With the changes, Lift Technologies aims to reduce its overhead and freight costs and increase plant efficiency.
Calvi operates Hoesch Schwerter Profile GmbH of Schwerte, Germany, Siderval Spa of Talamona, Italy and other producers of profiles used in the materials handling industry.
DAC’s collapse heralds tough times
London, United Kingdom
Analysis by Bill Redmond
Reflecting tightening conditions in the UK forklift market, DAC Handling Solutions Ltd, Britain’s largest independent distributor for the Still forklift product range, went into administration on July 18 but its assets were quickly acquired by Still Materials Handling, DAC’s largest creditor, on July 21 for an undisclosed, substantial sum. DAC’s debts were not part of the Still purchase.
DAC employed over 200 people in the UK, spread over eight depots, but there is no indication yet of any compulsory redundancies.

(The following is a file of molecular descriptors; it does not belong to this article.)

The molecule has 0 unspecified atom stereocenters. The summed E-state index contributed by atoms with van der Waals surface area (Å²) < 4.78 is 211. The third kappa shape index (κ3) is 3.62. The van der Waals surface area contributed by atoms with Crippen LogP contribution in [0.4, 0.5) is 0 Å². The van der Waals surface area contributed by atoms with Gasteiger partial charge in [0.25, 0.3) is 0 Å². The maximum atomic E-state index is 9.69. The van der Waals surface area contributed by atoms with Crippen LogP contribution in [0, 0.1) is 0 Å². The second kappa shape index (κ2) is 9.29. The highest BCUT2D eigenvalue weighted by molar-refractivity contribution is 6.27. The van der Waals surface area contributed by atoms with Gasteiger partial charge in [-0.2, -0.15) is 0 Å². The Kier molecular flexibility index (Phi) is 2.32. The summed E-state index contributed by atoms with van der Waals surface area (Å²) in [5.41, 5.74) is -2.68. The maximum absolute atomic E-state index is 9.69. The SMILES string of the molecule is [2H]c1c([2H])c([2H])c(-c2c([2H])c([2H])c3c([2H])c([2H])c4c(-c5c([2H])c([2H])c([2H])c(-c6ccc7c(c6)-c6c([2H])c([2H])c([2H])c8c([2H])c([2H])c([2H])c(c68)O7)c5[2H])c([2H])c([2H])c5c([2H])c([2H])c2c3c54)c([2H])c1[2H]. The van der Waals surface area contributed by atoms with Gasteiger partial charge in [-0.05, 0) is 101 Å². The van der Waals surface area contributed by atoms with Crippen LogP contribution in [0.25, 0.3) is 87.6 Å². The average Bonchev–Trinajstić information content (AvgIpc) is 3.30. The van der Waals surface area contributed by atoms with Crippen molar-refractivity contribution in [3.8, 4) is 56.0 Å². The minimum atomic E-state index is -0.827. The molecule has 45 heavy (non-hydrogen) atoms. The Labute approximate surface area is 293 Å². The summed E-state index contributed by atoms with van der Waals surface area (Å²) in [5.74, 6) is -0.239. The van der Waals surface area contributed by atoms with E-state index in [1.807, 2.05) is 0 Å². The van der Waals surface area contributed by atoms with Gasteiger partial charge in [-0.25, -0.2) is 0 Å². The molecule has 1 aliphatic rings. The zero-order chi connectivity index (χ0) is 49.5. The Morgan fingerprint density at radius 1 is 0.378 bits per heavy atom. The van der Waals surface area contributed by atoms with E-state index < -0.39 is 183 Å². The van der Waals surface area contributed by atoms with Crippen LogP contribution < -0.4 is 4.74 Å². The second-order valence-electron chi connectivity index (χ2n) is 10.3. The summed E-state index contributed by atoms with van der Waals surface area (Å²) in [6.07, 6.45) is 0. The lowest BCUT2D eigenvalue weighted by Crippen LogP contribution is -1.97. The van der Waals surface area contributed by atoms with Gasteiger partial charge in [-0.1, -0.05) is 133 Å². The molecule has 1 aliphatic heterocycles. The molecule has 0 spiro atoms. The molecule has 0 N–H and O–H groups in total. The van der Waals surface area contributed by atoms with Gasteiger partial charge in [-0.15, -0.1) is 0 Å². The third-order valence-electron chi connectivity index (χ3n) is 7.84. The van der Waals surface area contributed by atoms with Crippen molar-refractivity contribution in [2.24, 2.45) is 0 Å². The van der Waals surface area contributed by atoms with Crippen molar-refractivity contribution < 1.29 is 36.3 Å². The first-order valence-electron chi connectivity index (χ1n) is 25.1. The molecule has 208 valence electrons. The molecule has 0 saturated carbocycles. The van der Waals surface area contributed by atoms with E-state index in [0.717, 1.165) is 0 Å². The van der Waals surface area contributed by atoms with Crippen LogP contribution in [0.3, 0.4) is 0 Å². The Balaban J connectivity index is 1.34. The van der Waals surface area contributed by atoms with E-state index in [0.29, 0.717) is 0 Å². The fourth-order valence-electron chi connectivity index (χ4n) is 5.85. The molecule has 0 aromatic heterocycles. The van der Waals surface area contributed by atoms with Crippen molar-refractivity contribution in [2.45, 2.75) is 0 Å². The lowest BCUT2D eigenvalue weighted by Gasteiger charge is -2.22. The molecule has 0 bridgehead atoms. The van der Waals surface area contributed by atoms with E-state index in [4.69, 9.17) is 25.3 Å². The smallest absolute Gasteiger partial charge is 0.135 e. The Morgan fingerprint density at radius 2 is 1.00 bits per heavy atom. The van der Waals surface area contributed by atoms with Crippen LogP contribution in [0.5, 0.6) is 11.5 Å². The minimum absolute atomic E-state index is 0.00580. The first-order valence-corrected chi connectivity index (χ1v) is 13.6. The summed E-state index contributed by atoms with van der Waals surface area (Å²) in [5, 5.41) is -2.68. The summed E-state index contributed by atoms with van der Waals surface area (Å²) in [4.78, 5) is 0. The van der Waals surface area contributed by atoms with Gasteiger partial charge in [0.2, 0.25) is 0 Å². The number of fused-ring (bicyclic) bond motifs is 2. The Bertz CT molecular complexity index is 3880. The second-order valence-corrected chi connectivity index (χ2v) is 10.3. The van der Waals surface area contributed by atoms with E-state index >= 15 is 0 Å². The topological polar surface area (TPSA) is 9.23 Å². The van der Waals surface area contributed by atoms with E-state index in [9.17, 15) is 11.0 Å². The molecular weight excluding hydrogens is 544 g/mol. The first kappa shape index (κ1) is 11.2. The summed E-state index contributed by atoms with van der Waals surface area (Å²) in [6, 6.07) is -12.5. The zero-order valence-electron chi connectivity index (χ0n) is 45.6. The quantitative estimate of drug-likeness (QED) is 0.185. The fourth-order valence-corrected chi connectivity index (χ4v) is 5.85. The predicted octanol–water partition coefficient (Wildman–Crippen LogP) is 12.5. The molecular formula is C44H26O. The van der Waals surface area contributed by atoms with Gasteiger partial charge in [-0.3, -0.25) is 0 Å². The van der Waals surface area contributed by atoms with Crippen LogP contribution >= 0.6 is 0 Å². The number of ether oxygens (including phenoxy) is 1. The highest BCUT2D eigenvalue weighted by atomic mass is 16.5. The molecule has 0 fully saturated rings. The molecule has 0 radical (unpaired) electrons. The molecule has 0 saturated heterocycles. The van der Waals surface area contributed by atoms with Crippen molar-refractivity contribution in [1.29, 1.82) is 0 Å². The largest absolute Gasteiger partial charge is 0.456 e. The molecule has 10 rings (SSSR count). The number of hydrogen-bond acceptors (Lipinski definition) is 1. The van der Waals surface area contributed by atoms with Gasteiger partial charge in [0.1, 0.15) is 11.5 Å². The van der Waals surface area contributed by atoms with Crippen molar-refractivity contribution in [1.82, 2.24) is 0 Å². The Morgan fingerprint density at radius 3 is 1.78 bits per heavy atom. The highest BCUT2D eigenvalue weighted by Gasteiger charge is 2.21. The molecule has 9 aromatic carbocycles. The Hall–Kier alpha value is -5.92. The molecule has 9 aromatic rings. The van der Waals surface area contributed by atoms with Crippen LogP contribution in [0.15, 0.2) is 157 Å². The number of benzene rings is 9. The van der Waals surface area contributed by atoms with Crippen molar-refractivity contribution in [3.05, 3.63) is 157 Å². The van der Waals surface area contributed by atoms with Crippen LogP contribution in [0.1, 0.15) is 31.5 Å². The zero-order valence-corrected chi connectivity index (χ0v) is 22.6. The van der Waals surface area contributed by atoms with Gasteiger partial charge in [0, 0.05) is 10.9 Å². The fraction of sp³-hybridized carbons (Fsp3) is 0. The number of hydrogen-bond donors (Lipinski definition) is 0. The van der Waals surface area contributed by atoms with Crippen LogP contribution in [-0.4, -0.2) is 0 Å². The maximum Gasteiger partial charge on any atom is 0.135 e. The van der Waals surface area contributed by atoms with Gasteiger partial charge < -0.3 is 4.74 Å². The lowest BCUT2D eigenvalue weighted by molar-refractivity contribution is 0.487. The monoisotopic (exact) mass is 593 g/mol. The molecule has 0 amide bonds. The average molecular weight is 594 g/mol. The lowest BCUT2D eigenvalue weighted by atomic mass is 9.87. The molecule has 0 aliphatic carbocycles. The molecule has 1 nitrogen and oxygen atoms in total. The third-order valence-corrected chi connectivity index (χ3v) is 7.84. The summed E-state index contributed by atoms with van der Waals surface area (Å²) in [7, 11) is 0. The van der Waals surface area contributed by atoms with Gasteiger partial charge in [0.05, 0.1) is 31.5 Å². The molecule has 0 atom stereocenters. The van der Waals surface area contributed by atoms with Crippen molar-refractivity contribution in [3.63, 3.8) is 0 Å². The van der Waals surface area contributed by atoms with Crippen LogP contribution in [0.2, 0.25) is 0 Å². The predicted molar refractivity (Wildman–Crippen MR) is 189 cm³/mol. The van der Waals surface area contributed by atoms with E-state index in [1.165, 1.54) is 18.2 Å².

Tom McCloy, MD of Still Materials Handling Ltd, is standing down with immediate effect but will remain in an advisory capacity to help with the integration until he retires towards the end of this year. He is being replaced by Nick Smith from DAC.
A common problem in the UK forklift industry is the unrealistic residual values placed on used forklifts and DAC is a good example of this. The DAC board had instigated a restructuring plan to remove excess overheads and operational inefficiencies following a dismal performance in the financial year ending January 31, 2007, the latest year for which accounts were filed. This showed that despite a 14.6% sales rise to GBP30.87 million (USD57.73 million) there was a retained loss of GBP1.38 million (USD2.58 million) after exceptional items of GBP1.58 million (USD2.95 million).
The exceptional items reflected a write-down in used truck values to ensure that future depreciation charges in the business reflected a true economic cost through their useful life. Some of its contracts included part-exchange values for trucks that were higher than market values. It is also clear from DAC’s accounts that its negative working capital of GBP5.6 million (USD10.47 million), up sharply from GBP3.29m (USD6.15 million) in 2006, was placing a strain on the balance sheet, thus emphasising its determination to sell used trucks to realise cash and improve working capital. The board recognised, however, that these changes would yield a negative result for the year ended January 31, 2008.